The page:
Good Monday Morning!
I hope everyone had a lovely Mother’s Day. My children made me breakfast and my husband grilled dinner. I had a relaxing day. A perfect Mother’s Day!
I hope everyone had what they consider to be the perfect day…
Today’s topic is one that I am all too familiar with… allergies!
An allergy or hypersensitivity reaction is the term used to describe a condition where the immune system causes an immune response when in contact with a certain substance. In other words, the immune system has a reaction when exposed to something specific — something that shouldn’t typically cause a reaction..
Hypersensitivity reactions are divided into 4 common categories.
- The first type or the immediate hypersensitivity reaction is commonly known as allergy. It may be the root cause of, and may lead to a predisposition to, diseases and disorders like asthma and anaphylaxis. An allergy is mainly caused by the antibodies IgE and IgG; these are responsible for releasing the histamine substances which result in the symptoms of allergies.
- The second type or the ‘cytotoxic’, antibody-dependent immune response where immune cells kill other cells that are already coated with antibodies.
- The third type is called an immune complex disease which is caused by the hypersensitivity of complements and IgG. This type of hypersensitivity is life-threatening as it affects the immune system.
- The fourth is called the delayed-type or cell-mediated immune memory response. This type of response is mainly due to T-cells, a type of white blood cell that creates a response when they come in contact with a substance that it had come in contact with before. T-cells memorize these substances, and when they encounter them again, create antibodies against these substances. It takes time for the T-cells to elicit this response thus the term delayed hypersensitivity.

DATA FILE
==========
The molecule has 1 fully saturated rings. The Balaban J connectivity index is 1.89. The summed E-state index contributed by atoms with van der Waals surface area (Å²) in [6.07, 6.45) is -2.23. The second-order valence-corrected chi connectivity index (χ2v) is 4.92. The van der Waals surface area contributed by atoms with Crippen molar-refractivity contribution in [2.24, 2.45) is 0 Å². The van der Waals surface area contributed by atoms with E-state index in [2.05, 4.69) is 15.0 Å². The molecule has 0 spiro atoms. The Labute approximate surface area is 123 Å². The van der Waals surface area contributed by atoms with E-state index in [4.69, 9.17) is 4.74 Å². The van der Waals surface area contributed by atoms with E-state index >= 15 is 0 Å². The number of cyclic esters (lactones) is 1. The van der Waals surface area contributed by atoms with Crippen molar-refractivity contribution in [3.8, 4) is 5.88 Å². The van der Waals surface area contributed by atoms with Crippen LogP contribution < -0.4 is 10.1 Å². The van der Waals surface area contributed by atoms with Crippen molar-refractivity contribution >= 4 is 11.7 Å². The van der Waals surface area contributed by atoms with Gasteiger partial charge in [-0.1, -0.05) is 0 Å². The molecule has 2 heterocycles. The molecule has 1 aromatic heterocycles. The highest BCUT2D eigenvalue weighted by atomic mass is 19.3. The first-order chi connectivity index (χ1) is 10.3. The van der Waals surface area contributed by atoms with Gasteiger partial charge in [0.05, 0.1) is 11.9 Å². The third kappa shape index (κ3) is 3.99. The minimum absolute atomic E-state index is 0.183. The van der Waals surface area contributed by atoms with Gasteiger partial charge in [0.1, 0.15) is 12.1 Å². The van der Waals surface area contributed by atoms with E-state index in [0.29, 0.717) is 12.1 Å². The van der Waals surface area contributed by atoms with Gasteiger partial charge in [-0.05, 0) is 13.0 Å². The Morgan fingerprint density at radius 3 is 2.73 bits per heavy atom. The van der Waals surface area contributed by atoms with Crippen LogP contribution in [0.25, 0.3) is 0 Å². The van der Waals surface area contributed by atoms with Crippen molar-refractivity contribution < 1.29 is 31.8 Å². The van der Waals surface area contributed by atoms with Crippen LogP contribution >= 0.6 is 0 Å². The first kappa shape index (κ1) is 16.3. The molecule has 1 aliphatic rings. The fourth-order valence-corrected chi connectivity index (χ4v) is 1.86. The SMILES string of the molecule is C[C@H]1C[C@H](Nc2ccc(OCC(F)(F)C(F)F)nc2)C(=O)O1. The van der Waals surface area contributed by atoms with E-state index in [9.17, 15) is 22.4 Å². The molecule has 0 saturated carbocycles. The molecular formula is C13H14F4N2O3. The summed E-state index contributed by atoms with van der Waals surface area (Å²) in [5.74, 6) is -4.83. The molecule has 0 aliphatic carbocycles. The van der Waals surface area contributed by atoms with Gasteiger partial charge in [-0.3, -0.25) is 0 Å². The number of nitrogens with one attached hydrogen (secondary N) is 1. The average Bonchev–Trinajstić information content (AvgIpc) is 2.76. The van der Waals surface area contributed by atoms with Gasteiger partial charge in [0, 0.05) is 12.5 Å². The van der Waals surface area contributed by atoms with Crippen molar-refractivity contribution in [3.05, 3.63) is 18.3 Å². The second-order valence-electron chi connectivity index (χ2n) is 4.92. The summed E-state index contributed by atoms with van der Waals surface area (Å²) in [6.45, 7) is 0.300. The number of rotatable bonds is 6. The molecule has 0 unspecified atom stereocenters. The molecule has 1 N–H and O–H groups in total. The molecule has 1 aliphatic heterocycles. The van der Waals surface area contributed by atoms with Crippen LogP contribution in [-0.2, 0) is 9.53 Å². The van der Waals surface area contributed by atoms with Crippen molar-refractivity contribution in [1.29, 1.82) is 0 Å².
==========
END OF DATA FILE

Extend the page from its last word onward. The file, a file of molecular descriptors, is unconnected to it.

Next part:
There are different triggers that cause allergic reactions. The most common allergies are:
- Seasonal Allergy – As the name suggests, it only occurs at specific times of the year. An example of this is hay fever. Hay Fever causes allergic rhinitis and is rampant during spring and fall due to the abundance of pollens and grasses in the air.
- Asthma Allergy – An asthma allergy causes inflammation of the lungs and airways. This allergy is caused by the inhalation of allergens and triggers allergic reactions and asthma attacks.
- Skin Allergies – Atopic dermatitis or eczema is a skin condition caused by physical contact with an allergen. This type can produce rashes on the face, around the eyes, behind the knees, and elbows, itching, and skin dryness.
- Dust and Mold Allergies – A dust allergy is used to describe allergy from microscopic organisms present in dust. It is very common in houses and buildings. Mold allergies are from the mold spores and are also found in homes and buildings.
- Food Allergy – This is one of the most common types of allergies. Food allergens, once eaten, can cause hives, swelling of the mouth, tongue, and face, and in severe cases, anaphylaxis – a life-threatening immune response. The most common food allergens are peanuts, shellfish, eggs, and milk.
- Drug Allergy – This allergy is possibly the most dangerous of all allergies as its impact is internal and can directly affect blood vessels and major organs. Many people are allergic to certain antibiotics, such as sulfa antibiotics. Your doctor should always ask if you have an allergy to any medications before prescribing any.